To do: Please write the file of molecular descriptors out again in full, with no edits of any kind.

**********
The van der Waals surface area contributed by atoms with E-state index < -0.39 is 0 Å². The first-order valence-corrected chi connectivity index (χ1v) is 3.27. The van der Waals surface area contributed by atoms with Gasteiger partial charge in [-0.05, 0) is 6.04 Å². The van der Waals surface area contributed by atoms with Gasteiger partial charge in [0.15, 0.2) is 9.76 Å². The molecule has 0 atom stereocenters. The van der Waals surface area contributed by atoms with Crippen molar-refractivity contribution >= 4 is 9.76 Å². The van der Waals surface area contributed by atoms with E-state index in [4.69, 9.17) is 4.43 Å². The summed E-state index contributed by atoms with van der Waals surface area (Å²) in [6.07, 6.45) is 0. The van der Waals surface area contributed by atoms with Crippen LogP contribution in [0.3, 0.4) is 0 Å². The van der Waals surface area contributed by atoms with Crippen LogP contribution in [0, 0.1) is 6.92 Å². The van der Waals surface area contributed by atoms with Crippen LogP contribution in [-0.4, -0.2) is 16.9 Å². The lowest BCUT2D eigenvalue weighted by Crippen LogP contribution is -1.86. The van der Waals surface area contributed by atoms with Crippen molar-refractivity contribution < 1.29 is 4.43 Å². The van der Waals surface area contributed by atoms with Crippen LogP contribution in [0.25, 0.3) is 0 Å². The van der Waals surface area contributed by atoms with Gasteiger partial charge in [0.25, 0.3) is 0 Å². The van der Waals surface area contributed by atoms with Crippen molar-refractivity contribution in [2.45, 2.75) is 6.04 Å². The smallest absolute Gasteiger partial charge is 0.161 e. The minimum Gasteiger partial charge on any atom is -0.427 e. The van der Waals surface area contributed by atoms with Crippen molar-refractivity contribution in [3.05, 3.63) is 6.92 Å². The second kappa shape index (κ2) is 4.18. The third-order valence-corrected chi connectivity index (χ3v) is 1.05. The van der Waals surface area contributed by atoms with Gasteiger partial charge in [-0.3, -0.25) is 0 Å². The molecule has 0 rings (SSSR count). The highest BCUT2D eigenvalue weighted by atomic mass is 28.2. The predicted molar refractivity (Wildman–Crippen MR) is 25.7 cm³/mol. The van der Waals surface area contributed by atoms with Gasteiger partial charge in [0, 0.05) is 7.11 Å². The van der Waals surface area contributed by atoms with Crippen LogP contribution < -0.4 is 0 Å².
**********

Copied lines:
The van der Waals surface area contributed by atoms with E-state index < -0.39 is 0 Å². The first-order valence-corrected chi connectivity index (χ1v) is 3.27. The van der Waals surface area contributed by atoms with Gasteiger partial charge in [-0.05, 0) is 6.04 Å². The van der Waals surface area contributed by atoms with Gasteiger partial charge in [0.15, 0.2) is 9.76 Å². The molecule has 0 atom stereocenters. The van der Waals surface area contributed by atoms with Crippen molar-refractivity contribution >= 4 is 9.76 Å². The van der Waals surface area contributed by atoms with E-state index in [4.69, 9.17) is 4.43 Å². The summed E-state index contributed by atoms with van der Waals surface area (Å²) in [6.07, 6.45) is 0. The van der Waals surface area contributed by atoms with Crippen LogP contribution in [0.3, 0.4) is 0 Å². The van der Waals surface area contributed by atoms with Crippen LogP contribution in [0, 0.1) is 6.92 Å². The van der Waals surface area contributed by atoms with Crippen LogP contribution in [-0.4, -0.2) is 16.9 Å². The lowest BCUT2D eigenvalue weighted by Crippen LogP contribution is -1.86. The van der Waals surface area contributed by atoms with Crippen molar-refractivity contribution < 1.29 is 4.43 Å². The van der Waals surface area contributed by atoms with Crippen LogP contribution in [0.25, 0.3) is 0 Å². The van der Waals surface area contributed by atoms with Gasteiger partial charge in [0.25, 0.3) is 0 Å². The van der Waals surface area contributed by atoms with Crippen molar-refractivity contribution in [2.45, 2.75) is 6.04 Å². The smallest absolute Gasteiger partial charge is 0.161 e. The minimum Gasteiger partial charge on any atom is -0.427 e. The van der Waals surface area contributed by atoms with Crippen molar-refractivity contribution in [3.05, 3.63) is 6.92 Å². The second kappa shape index (κ2) is 4.18. The third-order valence-corrected chi connectivity index (χ3v) is 1.05. The van der Waals surface area contributed by atoms with Gasteiger partial charge in [-0.3, -0.25) is 0 Å². The molecule has 0 rings (SSSR count). The highest BCUT2D eigenvalue weighted by atomic mass is 28.2. The predicted molar refractivity (Wildman–Crippen MR) is 25.7 cm³/mol. The van der Waals surface area contributed by atoms with Gasteiger partial charge in [0, 0.05) is 7.11 Å². The van der Waals surface area contributed by atoms with Crippen LogP contribution < -0.4 is 0 Å².